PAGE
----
Home' Asian Aviation : AAV October 2017 Contents VIEWPOINT
Butcher, baker, pilot?
FLYING IN TODAY'S WORLD IS EXTREMELY SAFE as all the sta-
tistics show with fewer and fewer accidents and fatalities becoming
the norm. But one factor that might make people think twice before
boarding a plane is a looming shortage of pilots and the lack of the
necessary infrastructure to ramp up training to the levels required
to safely operate the thousands of planes on order globally.
Headlines like the recent one from Bloomberg --- "JetBlue to Ex-
pand Program That Turns Grocery Clerks Into Pilots" --- don't help
either. I don't know about you, but me, I want someone with grey
hair and thousands of hours in the cockpit flying the plane, not a
bagboy from the local supermarket.
That story, though, is illustrative of the serious problem the indus-
try faces. JetBlue, as Bloomberg reported, borrowed a page from its
Asian and European competitors and set up its own training pro-
gramme that for US$125,000 and four years of
e ort, "turns people with little or no experience
into commercial jet pilots"
That programme, and others like it, exists
simply because, as training provider CAE
said in a recent forecast, more than half of
the commercial pilots needed to fill the in-
dustry's cockpits over the next 10 years have
yet to even begin training. Globally, CAE says,
the worldwide aviation community will need
225,000 pilots by 2027 if it is to sustain its rapid
growth fuelled by low-cost carriers (LCCs) and
the rising middle-classes in China and India and elsewhere in Asia.
CAE said Asia alone will need 90,000 new pilots over the next 10
years and said globally, the industry would need to create 70 new
pilots "a day" to fill the cockpits.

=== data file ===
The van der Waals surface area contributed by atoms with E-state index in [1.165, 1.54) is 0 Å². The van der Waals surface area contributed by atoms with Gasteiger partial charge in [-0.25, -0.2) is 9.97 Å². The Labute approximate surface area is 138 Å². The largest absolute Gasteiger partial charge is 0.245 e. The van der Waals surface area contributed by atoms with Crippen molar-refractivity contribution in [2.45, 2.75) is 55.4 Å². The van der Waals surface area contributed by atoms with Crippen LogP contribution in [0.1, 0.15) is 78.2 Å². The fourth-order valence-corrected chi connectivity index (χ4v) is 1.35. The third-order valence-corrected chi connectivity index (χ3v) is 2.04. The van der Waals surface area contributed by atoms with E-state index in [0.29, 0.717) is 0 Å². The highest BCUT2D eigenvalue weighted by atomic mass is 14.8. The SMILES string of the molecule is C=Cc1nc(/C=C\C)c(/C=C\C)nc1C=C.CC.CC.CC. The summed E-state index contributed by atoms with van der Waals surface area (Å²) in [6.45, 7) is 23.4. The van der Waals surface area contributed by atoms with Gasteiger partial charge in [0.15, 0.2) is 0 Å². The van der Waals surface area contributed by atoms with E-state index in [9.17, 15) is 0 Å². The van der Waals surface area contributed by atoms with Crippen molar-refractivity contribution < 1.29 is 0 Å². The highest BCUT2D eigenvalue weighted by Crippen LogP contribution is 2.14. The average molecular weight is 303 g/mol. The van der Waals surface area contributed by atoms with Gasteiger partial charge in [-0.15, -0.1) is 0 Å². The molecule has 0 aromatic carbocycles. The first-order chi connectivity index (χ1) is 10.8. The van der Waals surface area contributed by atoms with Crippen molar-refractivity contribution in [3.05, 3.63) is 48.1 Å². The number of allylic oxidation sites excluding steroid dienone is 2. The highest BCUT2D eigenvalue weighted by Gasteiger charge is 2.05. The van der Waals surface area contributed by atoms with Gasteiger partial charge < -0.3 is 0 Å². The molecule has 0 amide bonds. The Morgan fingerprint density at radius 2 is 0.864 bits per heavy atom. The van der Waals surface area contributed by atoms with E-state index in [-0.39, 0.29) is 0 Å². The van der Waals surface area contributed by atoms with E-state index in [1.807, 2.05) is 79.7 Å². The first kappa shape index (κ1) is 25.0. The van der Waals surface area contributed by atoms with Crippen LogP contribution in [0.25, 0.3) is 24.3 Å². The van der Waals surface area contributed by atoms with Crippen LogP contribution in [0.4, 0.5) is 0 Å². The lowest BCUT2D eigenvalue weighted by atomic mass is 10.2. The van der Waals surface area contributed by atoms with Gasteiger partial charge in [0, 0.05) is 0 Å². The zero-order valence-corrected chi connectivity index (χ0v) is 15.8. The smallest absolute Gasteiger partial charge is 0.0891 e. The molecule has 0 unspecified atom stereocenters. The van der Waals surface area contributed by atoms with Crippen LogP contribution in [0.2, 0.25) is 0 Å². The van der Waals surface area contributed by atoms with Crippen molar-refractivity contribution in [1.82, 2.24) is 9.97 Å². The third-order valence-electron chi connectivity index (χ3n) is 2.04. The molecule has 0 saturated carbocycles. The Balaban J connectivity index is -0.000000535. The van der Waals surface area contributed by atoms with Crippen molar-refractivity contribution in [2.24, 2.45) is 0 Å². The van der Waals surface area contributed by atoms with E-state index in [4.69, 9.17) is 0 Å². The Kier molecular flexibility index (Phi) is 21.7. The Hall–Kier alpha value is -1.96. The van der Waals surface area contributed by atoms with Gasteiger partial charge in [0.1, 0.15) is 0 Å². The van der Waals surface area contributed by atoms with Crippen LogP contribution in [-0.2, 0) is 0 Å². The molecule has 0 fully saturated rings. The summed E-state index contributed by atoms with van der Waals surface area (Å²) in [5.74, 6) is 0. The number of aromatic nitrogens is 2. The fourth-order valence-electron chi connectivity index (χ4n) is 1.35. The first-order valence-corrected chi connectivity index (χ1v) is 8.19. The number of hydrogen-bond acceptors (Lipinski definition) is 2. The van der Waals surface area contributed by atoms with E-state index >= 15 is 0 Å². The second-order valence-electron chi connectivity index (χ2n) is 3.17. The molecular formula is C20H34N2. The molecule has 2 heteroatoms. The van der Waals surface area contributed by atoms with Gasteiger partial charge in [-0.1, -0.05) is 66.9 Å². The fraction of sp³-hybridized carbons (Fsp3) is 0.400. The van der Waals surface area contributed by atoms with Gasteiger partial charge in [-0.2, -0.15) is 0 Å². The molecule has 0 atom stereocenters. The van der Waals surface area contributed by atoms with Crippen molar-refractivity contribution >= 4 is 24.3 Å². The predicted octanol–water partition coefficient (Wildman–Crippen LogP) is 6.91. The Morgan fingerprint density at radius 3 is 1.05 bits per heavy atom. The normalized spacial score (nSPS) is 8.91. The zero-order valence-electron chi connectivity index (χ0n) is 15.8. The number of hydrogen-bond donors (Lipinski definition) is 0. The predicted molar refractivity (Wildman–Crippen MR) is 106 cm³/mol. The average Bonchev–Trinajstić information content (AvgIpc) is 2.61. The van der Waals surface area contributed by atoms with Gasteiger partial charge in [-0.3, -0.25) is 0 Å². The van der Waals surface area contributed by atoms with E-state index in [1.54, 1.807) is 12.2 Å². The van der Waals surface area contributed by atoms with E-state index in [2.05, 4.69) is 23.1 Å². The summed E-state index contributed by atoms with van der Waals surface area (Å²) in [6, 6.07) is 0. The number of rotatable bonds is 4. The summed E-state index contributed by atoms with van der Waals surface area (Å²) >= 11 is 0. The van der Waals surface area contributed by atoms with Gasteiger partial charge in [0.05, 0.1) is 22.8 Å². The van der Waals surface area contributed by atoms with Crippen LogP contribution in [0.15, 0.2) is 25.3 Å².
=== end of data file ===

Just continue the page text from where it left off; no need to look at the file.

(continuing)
The reasons for the pilot shortage are no secret. Fewer young
people are looking at aviation as a career, both in the cockpit and
on the ground as technicians and engineers. Pilots today say low
wages, limited benefits and long hours discourage new entrants
into the field and pilots in the US are also handicapped because of
requirements that they have 1,500 hours of flight experience unless
they have prior military experience or have graduated from special-
ised programmes. Most countries, according to the International
Civil Aviation Organisation (ICAO), require a minimum of about 250
hours to obtain a licence to work as a co-pilot.
CAE, and companies like Alsim, which makes simulators, are
trying to quickly escalate their o erings by moving into China and
India and other jurisdictions like Singapore to expand their training
programmes and products. Alsim for example, has expanded its op-
erations in India, recently opened an o ice in China and has grown
its sales in Southeast Asia.
But even with expanded training efforts, funding those pro-
grammes is presenting a problem. JetBlue said despite the fact it
had thousands of applicants for its programme, students had trou-
ble getting loans to pay for it. And in Australia, questions over one
programme there raised safety concerns.
A private school based at Parafield Airport has been criticised
because of questions raised over pass rates for students and loans
taken out to pay the school for their training. The school found itself
in conflict because if the students did not
pass, they could not qualify for a loan scheme
necessary to pay the school, meaning the
school might have been more concerned with
them passing even though they may not have
One o icial said requirements for colleges to
achieve pass rates of at least 50 percent in or-
der for their students to qualify for loans "puts
a flight school in an invidious position...It can
lose its accreditation to o er students funding,
and potentially be out of business if it sticks
to its safety mandate...Or it can try to shove people through who
potentially shouldn't be flying, in an e ort to maintain its business
viability. The unintended consequences are horrific."
So while flying in today's modern aviation world is, without a
doubt, safe, and getting safer, the rush to fill the cockpit over the next
10 years could have, as the man said, "unintended consequences"
that will need to be guarded against if the breakneck pace of flying
--- safely --- is to continue.
Ma Driski EDITOR
As more planes head east,
MRO opportunities are following
ASIA V MIDDLE EAST
Can the Middle East's carriers
continue their winning ways?
SAFETY IN ASIA
LCC growth and cost-cutting drives
--- will Asia's skies remain safe?
Fewer young people
are looking at aviation
as a career, both in
the cockpit and on the
ground as technicians
6 AsianAviation | October 2017
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